Yes, I do see the irony.

Anyway, I know you’re dying to hear all about metabolic flexibility and why boosting the density of your mitochondria will help you burn calories more efficiently, but you’ll have to wait until next week. This whole weight loss thing is not easy, at least not if you plan to keep it off FOREVER. That’s the point, right?

But for now, although not exactly “diet” food, let’s talk about gluten-free pizza. Yes, I know — I have an excessive number of pizza-centered posts here on my blog. Pizza is my comfort food and I’m not afraid of carbs (decent carbs), so I usually make some version of vegetarian pizza at least once a week. This was the “Friday night special” last week. I served it with a nice, semi-chilled glass of red wine. There’s no reason a couple of slices of this pizza can’t be part of a healthy eating plan, especially if you top it with low calorie, nutrient-rich vegetables.

As some of you know, I have a CSA share through Grant Family Farms. It includes organic veggies, fruit, pastured eggs, and micro-greens. I’m loving the micro-greens and have been experimenting with everything from mustard micro-green pesto to komatsuna salads. This recipe is for fresh arugula topped pizza.

Gluten-free tomato and arugula micro-green pizza
what you need
1 package (2 crusts) Udi’s gluten-free pizza crusts (or, your favorite version)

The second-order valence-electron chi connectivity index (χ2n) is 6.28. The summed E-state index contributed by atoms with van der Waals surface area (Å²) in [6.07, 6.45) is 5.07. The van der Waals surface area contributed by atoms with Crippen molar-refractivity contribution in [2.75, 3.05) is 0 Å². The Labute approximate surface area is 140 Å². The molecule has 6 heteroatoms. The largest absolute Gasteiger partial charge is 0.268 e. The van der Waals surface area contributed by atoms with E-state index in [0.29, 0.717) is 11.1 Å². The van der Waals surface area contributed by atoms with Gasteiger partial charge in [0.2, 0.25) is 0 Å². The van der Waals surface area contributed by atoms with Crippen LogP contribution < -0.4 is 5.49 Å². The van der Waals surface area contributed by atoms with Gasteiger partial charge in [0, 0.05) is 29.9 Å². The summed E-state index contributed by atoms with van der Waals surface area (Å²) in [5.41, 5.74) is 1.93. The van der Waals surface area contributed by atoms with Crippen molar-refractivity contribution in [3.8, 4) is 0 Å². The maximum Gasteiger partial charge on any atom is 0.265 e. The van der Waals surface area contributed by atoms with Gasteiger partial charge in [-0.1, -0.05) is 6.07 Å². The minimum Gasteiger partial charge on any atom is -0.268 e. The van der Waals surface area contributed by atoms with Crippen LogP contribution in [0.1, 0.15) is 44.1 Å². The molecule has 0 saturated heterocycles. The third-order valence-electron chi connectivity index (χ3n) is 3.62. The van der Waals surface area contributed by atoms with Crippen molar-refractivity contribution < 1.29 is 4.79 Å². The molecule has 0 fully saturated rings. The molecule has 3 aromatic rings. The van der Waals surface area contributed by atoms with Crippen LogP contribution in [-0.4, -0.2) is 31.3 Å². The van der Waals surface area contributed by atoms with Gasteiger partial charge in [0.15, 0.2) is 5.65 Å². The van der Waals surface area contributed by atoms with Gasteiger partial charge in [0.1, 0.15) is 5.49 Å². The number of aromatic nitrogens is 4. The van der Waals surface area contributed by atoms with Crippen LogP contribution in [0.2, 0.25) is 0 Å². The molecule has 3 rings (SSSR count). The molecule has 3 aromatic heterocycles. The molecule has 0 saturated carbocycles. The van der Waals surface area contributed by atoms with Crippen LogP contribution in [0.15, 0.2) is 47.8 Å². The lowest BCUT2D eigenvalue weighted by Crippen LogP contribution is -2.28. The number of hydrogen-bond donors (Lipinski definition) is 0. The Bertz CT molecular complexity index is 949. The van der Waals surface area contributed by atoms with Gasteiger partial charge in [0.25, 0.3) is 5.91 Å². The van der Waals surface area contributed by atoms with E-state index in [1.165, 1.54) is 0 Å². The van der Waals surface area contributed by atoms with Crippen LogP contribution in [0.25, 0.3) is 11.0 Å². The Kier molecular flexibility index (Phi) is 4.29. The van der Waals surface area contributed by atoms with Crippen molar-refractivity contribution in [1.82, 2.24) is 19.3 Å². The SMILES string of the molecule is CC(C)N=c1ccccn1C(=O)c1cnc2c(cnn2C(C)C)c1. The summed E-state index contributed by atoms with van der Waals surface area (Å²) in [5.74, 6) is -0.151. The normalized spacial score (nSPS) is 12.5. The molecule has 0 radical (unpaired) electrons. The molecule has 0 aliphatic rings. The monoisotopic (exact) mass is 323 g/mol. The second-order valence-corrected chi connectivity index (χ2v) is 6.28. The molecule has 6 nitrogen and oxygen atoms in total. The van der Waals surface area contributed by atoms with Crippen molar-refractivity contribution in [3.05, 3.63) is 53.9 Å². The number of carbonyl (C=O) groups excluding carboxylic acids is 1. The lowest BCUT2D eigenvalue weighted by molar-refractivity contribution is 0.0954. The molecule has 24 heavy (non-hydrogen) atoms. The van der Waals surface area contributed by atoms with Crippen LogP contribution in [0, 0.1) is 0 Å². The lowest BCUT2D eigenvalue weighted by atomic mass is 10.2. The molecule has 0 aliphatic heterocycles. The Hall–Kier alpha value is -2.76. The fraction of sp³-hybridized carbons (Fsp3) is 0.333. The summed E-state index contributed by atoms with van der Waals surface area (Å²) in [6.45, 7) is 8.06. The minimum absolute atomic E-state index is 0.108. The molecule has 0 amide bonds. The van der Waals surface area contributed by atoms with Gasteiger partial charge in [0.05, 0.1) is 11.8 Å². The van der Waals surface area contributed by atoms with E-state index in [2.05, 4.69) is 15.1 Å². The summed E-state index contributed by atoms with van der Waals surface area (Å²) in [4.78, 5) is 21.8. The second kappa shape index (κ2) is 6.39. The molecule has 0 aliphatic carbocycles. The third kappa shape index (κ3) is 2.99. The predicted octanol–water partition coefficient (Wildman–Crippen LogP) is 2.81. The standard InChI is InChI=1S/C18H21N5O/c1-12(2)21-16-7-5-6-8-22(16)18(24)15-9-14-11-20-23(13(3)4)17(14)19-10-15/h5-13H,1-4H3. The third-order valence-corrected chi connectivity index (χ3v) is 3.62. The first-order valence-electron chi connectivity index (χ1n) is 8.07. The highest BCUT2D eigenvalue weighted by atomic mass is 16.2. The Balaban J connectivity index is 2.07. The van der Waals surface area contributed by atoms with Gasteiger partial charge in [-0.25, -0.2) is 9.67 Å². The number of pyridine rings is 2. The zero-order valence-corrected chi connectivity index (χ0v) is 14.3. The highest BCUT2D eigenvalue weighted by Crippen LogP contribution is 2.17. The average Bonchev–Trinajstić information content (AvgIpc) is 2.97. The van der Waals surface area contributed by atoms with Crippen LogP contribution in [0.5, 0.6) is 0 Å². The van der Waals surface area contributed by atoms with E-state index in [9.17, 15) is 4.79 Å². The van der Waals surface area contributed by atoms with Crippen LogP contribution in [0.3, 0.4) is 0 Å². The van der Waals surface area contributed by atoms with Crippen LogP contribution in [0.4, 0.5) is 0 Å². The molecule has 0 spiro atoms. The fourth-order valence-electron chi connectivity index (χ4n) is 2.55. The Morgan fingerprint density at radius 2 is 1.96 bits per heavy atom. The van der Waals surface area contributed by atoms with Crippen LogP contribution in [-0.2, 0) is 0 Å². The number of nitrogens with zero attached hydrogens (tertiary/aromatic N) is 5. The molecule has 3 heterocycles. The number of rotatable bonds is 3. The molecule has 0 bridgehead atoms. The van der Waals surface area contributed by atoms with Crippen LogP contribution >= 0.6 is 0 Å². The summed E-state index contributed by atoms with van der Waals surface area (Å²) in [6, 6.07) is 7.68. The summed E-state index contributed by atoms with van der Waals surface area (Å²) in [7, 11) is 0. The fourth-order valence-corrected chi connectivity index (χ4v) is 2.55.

1 to 2 tablespoons extra virgin olive oil
2 cloves garlic, finely minced (more if you like garlic)
tomatoes, thinly sliced, juice and seeds removed *
sprinkling of cheese
fresh arugula micro greens, about 2 cups washed and dried

what you do
1. Brush the pizza crust with a small amount of olive oil. Don’t use too much, but cover the crust with a thin brushing of oil.
2. Sprinkle with minced garlic and top with sliced tomatoes. I like to use a lot of tomatoes and cover the whole pizza with a single layer.
3. Top with shredded cheese. I used a small amount of freshly grated Parmesan cheese on this pizza, but any cheese is fine.
4. Bake according to pizza crust directions. I’ve been baking the pizza on the outside grill because it’s been too hot to turn the oven on. The crust comes out nice and crunchy.
5. Once the pizza is cooked, top with fresh arugula.

* I slice the tomatoes and spin them in my salad spinner to de-juice them. Then I save the juice to add to homemade salad dressings.

Peace, love, and gluten-free pizza!
Melissa

P.S. Stay tuned for mitochondrial density, movement, and weight loss.

 

Mustard micro-green pesto (the best)

Micro-greens are the cute (yes, cute), early versions of most vegetables, leafy greens, and some herbs. They aren’t the same as sprouts. They’re more like baby, leafy-green houseplants that you can eat. Sprouts are grown in water, micro-greens are grown in soil and harvested when the leaves open, but before they mature. The main difference between the two is the size of the root and the length of time before harvest. Although neither take long to grow, sprouts are quicker to reach harvest size.